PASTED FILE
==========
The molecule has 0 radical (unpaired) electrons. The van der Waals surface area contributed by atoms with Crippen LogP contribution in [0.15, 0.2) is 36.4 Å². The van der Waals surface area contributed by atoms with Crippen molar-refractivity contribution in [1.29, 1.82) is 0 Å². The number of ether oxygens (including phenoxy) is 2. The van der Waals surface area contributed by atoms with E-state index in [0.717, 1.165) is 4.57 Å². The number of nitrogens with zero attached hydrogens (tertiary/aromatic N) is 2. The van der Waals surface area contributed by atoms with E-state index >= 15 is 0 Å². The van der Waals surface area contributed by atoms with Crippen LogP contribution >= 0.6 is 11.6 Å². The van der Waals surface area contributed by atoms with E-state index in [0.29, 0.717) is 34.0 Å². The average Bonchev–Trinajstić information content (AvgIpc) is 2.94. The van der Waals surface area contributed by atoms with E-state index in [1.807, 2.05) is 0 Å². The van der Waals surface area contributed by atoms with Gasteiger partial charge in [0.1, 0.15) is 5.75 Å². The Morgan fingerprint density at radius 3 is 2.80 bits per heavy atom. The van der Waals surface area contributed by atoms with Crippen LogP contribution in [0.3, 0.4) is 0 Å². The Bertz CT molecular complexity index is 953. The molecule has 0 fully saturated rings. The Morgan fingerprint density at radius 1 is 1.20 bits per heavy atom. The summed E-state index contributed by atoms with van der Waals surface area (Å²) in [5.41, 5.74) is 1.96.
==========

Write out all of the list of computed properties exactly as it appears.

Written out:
The molecule has 0 radical (unpaired) electrons. The van der Waals surface area contributed by atoms with Crippen LogP contribution in [0.15, 0.2) is 36.4 Å². The van der Waals surface area contributed by atoms with Crippen molar-refractivity contribution in [1.29, 1.82) is 0 Å². The number of ether oxygens (including phenoxy) is 2. The van der Waals surface area contributed by atoms with E-state index in [0.717, 1.165) is 4.57 Å². The number of nitrogens with zero attached hydrogens (tertiary/aromatic N) is 2. The van der Waals surface area contributed by atoms with E-state index >= 15 is 0 Å². The van der Waals surface area contributed by atoms with Crippen LogP contribution >= 0.6 is 11.6 Å². The van der Waals surface area contributed by atoms with E-state index in [0.29, 0.717) is 34.0 Å². The average Bonchev–Trinajstić information content (AvgIpc) is 2.94. The van der Waals surface area contributed by atoms with E-state index in [1.807, 2.05) is 0 Å². The van der Waals surface area contributed by atoms with Gasteiger partial charge in [0.1, 0.15) is 5.75 Å². The Morgan fingerprint density at radius 3 is 2.80 bits per heavy atom. The van der Waals surface area contributed by atoms with Crippen LogP contribution in [0.3, 0.4) is 0 Å². The Bertz CT molecular complexity index is 953. The molecule has 0 fully saturated rings. The Morgan fingerprint density at radius 1 is 1.20 bits per heavy atom. The summed E-state index contributed by atoms with van der Waals surface area (Å²) in [5.41, 5.74) is 1.96.